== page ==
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Title: Will and Grace : an unnatural history of Hawaiʻi 
Author: Ohnuma, Keiko
Date: 2004
Abstract: Artwork is not complete until someone looks at it - really looks at it, enough to see more than just "art." The first, crucial, unifying theme of my thesis exhibition, "Will & Grace: An Unnatural History of Hawai 'i," at the University of Hawai 'i Manoa Commons Gallery, is that it grab the public's increasingly fractured attention. This may seem so obvious as to be not worth mentioning, but I know that 90 percent of what I see in art exhibits does not engage my attention for more than a second - and I am as receptive to art as any casual visitor to the Commons Gallery. That is why I favor figurative work: because people identify with it automatically, as long as it is not isolated on a pedestal, where it reads as "art" and calls forth a generic (usually contemplative) approach. Figures in an environment express a relationship, so that the viewer forgets about her reaction and naturally focuses on the piece itself. Narrative frameworks transport us from the "real" world, in which we are the main players, to the position of audience, where we anticipate with less wariness and prejudice, like children. In the pause before a story is told, or as a movie begins, the viewer is as undefended as he will ever be. This gives the work its best chance to set its own terms. I do not take my role in this spectacle lightly. Never mind that viewers will repay disappointment or delight with the candid immediacy of children - rotten tomatoes or applause. Once you invite a viewer into the space of fiction, every element is read as part of the journey. Break that spell, and attention shifts to the viewer's own reactions. As long as you hold an audience in your spell, you enjoy a rare power, along with the opportunity to use it wisely. The question then becomes not only what you do with this power, but how you, as the creator, acknowledge it. My background is in journalism, a profession that justifies its necessity on self-congratulatory evidence of "the power of the press." News narratives wear the cloak of transparent truth, although they are obviously mediated by an authorial hand. The press in America has institutionalized the evasion of authorial responsibility under a code of conventions formulated to represent "objectivity." Artists do not have this luxury. Artwork is understood to be a personal invitation, and thus runs the risk always of seeing its effects projected onto the artist herself. So the artist, unlike the journalist, must acknowledge her role in some way, because audiences today are too savvy - having been fooled and manipulated in too many ways for too long - not to look behind the wizard's curtain. There are several ways to handle this quandary. You can suck up: Invite the viewer to share your (often ironic or critical) inside view. Or you can be enigmatic, and risk alienation. I have opted for the latter course, because my motives are sincere. Irony is a bankrupt position, post-9fI!. Artists are foolish to pretend they do not have power, or to refuse this power, when the stakes are so great. Certainly they become ridiculous when they ignore everything that has happened - the course of history, including art history - and adopt the pose of the wizard behind the curtain. My invitation to suspend disbelief does not deliver an easy or satisfactory conclusion - at least, I have done my best to prevent that from happening. I present my dioramic world and step aside; the viewer does the rest. Of course, I cannot control every reaction. But I will answer to all of them.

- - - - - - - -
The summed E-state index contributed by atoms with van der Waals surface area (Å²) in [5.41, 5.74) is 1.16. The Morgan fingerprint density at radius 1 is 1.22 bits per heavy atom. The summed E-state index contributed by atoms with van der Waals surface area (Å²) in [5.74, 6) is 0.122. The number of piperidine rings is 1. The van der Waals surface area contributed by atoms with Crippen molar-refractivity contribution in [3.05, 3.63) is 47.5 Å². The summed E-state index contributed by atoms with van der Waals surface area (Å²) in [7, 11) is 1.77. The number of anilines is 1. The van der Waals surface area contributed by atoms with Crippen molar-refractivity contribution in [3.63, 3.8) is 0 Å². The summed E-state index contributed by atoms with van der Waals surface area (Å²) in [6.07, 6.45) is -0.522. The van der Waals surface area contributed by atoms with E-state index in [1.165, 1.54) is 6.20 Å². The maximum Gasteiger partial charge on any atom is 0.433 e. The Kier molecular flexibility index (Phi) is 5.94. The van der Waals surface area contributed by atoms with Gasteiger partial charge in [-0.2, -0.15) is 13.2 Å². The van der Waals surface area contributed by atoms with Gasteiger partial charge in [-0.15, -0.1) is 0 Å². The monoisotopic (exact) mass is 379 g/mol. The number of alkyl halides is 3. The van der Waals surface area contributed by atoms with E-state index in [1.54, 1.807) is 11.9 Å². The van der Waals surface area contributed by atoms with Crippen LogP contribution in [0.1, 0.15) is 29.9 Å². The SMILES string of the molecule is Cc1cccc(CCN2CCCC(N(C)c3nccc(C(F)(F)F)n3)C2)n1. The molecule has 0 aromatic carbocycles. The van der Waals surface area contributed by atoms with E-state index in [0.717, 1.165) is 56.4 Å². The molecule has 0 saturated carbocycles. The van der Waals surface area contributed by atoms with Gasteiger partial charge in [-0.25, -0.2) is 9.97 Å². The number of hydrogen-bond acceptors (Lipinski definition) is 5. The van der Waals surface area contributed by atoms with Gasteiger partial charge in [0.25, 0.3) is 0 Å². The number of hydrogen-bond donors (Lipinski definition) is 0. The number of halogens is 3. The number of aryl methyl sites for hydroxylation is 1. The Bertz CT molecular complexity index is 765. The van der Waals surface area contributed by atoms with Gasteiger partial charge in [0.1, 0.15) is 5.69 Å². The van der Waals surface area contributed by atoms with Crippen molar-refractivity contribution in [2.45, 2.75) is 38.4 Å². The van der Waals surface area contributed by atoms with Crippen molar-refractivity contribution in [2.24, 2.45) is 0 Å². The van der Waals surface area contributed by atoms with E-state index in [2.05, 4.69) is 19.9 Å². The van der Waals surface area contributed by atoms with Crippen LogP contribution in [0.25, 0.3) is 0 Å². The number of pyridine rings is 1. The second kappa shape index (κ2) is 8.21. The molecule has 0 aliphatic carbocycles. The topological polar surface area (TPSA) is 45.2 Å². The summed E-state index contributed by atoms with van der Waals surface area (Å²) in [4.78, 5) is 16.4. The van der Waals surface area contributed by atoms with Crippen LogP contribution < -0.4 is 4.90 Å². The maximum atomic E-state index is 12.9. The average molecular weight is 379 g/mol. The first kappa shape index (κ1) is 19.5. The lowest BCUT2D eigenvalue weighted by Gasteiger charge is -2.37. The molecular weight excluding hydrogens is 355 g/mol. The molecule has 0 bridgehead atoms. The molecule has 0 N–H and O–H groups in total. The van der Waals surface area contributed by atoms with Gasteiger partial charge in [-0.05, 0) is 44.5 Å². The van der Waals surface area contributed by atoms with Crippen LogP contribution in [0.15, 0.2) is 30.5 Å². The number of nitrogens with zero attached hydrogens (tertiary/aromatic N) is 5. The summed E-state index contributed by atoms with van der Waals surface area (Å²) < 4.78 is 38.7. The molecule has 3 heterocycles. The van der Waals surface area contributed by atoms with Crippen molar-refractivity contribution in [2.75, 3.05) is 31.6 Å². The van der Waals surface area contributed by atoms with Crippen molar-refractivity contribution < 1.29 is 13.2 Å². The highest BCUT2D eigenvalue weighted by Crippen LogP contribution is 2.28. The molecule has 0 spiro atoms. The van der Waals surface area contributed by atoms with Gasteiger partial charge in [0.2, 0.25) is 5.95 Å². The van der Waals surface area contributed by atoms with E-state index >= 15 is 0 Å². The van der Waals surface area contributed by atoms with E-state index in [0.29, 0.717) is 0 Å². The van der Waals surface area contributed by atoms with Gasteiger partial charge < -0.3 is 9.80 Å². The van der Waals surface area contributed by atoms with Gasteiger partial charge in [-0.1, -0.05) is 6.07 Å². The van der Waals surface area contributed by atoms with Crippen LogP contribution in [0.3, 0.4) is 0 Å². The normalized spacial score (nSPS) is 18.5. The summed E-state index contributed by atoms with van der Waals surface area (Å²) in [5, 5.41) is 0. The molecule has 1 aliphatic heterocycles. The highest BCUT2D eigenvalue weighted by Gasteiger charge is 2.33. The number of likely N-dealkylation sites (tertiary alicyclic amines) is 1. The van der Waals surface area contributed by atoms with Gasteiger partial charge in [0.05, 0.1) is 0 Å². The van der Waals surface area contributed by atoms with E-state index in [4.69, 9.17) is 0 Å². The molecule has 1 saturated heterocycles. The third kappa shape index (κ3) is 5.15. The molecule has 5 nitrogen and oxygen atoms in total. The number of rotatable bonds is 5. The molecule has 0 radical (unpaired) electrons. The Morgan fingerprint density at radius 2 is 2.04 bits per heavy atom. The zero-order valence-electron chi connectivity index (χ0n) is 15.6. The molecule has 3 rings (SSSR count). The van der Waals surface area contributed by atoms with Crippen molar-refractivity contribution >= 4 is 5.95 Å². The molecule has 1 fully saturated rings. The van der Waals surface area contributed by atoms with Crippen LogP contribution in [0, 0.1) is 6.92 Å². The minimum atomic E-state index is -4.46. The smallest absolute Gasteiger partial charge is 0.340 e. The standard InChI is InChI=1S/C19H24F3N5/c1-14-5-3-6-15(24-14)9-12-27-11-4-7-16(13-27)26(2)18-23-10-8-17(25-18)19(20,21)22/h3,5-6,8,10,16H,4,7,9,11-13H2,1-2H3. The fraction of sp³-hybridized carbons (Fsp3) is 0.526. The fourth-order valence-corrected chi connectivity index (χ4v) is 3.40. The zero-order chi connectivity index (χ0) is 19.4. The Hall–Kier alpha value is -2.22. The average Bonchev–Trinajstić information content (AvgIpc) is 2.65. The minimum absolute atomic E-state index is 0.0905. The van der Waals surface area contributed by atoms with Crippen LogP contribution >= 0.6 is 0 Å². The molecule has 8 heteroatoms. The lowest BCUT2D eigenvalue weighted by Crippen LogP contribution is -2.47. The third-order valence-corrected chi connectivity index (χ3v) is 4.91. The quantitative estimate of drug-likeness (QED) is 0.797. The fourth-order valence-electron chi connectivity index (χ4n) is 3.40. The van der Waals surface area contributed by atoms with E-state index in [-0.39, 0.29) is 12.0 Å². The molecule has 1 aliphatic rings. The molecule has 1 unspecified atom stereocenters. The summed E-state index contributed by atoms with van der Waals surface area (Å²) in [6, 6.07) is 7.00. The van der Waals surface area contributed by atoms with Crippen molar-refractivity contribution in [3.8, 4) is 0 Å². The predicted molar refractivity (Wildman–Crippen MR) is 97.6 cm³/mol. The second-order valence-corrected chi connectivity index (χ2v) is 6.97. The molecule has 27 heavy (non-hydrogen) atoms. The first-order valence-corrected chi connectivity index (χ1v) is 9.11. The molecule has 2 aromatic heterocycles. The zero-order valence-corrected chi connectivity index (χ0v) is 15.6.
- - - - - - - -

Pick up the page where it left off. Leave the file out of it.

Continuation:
Description: Thesis (M.F.A.)--University of Hawaii at Manoa, 2004. Includes bibliographical references (leaves 32-33). v, 33 leaves, bound ill. 29 cm
URI: http://hdl.handle.net/10125/12088
Rights: All UHM dissertations and theses are protected by copyright. They may be viewed from this source for any purpose, but reproduction or distribution in any format is prohibited without written permission from the copyright owner.

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